Teri King, Marine Water Quality Specialist
The SoundToxins partnership was conceived and initiated by the Northwest Fisheries Science Center (NWFSC-NOAA) and is now directed by WSG. SoundToxin’s roster of partner
s organizations has grown from four in 2006 to 35 in 2020, with some partners monitoring more than one site along Puget Sound. The SoundToxins program aims to provide sufficient warning of harmful algal bloom (HAB) events to enable early or selective harvesting of seafood, which minimizes the risk to human health and reduces economic losses to community stakeholders, such as Puget Sound fisheries and shellfish growers. SoundToxins is a robust science project involving more than a hundred trained community, tribal, industry, and agency volunteers that regularly document unusual bloom events and new species entering the Salish Sea. WSG specialists provide volunteer coordination, training and communication services for SoundToxins.
To ensure volunteers have current information to help with monitoring, the SoundToxins Manual was revised in 2016. While much of the material is highly technical, this manual also can help educate lay readers about HABs.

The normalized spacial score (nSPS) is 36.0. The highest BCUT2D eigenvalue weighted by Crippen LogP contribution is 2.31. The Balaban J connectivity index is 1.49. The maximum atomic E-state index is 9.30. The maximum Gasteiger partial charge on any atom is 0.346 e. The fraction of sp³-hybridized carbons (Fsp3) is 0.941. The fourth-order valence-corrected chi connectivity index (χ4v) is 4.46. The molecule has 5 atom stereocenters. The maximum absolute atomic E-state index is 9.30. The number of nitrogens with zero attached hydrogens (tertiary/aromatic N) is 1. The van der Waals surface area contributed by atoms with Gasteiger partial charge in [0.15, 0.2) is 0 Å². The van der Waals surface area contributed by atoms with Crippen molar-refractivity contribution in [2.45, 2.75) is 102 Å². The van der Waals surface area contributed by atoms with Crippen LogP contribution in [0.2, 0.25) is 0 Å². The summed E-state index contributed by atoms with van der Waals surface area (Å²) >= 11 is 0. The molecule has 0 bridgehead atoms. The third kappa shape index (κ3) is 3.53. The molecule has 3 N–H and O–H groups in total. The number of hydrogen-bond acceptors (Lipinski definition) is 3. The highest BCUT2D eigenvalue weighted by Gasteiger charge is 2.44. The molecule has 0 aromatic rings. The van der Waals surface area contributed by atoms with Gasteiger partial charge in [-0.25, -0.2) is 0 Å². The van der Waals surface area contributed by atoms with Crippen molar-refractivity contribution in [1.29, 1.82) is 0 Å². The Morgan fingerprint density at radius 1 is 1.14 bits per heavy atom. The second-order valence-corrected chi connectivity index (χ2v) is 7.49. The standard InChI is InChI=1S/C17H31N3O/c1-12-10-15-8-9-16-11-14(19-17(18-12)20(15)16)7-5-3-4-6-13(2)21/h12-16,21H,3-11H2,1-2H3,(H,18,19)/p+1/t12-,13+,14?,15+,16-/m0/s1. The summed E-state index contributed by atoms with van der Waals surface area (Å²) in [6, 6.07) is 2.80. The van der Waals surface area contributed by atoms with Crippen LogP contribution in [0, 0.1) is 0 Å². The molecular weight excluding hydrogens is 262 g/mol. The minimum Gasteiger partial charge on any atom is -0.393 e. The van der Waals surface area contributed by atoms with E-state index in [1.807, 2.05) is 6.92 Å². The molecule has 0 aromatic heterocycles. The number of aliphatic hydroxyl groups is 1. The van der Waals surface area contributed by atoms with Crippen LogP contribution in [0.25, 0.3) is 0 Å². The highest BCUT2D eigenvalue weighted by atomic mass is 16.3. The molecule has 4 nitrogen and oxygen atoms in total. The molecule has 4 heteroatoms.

Early warning of HABs and adaptive monitoring
SoundToxins is assisting the State Department of Health by providing early warning of harmful algal bloom events with phytoplankton monitoring. The SoundToxins partnership, through its weekly monitoring of phytoplankton at sites around Puget Sound, enables state officials to target shellfish monitoring at those sites with the greatest risk of HAB toxicity. If you are interested in becoming a volunteer or receiving additional information: